The world lost Robin Williams today. I posted a series of personal reflections on Facebook and felt that I should share them here as well.
A word on the passing of Robin Williams. I can tell you from personal experience that depression and suicide are nasty buggers. Terrible for the person suffering, terrible for the people around the affected person, and in cases like Robin Williams, positively gut-wrenching for those left behind. I guarantee you, the amount we will miss Robin Williams as an actor and comedian does not even scratch the surface of those who will miss him as a friend, husband, and father. I truly hope Mr. Williams has found peace, and I hope that his family does eventually as well.
For those who did not know, I lost my uncle to suicide almost 11 years ago. My other uncle attempted suicide almost nine years ago. A co-worker committed suicide about four years ago. A friend’s mother committed suicide just last year. Multiples of my friends, and even myself briefly at one point, have either considered or attempted suicide. I know firsthand the pain one must feel to consider suicide, and I can only imagine the point one must be at for suicide to be the only answer. I also know the anguish, and damn near guilt, of those left behind. “Did I miss something?’ “Was there something I could’ve done?” “Did I say the right things?” How difficult and how sad. I take this moment to publicly acknowledge my parents and Mrs. Dersey and Mr. Seidelman for seeing me out of my darkest hour. Having been on the other side, I never in a million years would want to put my loved ones through that.
I’m a journalist. It’s been my career choice in some form or fashion since I was probably five or six years old. Given my life experiences, though, there’s a part of the journalistic style I cannot abide.
“Died suddenly.” It’s not been used today, because Robin Williams is a public figure, but “died suddenly” is often a journalistic euphemism for “suicide.” Why can’t we talk about it? Why can’t we let one person’s pain teach us a lesson that might give some sort of meaning to such a senseless tragedy.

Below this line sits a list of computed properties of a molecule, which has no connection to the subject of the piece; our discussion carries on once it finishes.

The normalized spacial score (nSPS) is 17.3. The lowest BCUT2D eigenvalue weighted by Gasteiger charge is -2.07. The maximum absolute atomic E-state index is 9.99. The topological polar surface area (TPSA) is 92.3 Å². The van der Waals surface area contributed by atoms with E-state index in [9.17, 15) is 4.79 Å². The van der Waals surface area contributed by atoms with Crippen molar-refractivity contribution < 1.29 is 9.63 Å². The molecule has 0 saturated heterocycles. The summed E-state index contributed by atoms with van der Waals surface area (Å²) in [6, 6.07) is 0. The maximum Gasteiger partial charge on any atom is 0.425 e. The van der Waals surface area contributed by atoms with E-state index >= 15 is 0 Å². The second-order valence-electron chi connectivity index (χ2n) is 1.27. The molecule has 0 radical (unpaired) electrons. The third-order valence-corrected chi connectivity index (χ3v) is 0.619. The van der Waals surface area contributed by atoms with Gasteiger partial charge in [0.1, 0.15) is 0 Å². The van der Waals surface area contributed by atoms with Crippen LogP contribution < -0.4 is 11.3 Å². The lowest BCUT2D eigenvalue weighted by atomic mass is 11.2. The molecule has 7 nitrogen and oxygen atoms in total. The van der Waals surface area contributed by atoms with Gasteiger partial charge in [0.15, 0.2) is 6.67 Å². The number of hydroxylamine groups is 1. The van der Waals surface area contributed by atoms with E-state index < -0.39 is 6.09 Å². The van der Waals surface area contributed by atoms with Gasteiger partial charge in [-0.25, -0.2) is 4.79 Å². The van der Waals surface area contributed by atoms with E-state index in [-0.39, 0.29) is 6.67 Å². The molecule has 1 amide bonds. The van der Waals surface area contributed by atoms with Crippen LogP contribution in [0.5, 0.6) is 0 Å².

The CDC reported that one in 10 people in the U.S. suffer from depression. Almost 30,000 Americans commit suicide each year. By comparison, 14 million people are diagnosed with cancer each year. While cancer kills almost a half-million people annually, making it far more “deadly,” a disproportionate amount of attention is paid to cancer, while mental illness, depression and suicide are swept quietly under the “died suddenly rug.”
Ernest Hemingway. Freddie Prinze Sr. And now, Robin Williams. These are famous people, printed and well-publicized examples that all the wealth and artistic brilliance in the world might not be enough. And while they should be the conversation, they shouldn’t be all of it.
Jim. Chad. Sandra. These are the names of real people, people like you and me that suffered through their depression and whose deaths, if they had made the news at all, would have been reported as “died suddenly.”
“Died suddenly” should not be the same as “died silently.”
It’s time to remove the stigma that depression brings. It’s time to embrace the people who suffer from depression in the same way we embrace people with cancer or any other serious illness.
I’m Brian Smith. Each day I move one day further past my darkest days, but that doesn’t mean that I don’t keep myself and emotions on high guard to avoid ever feeling that way again.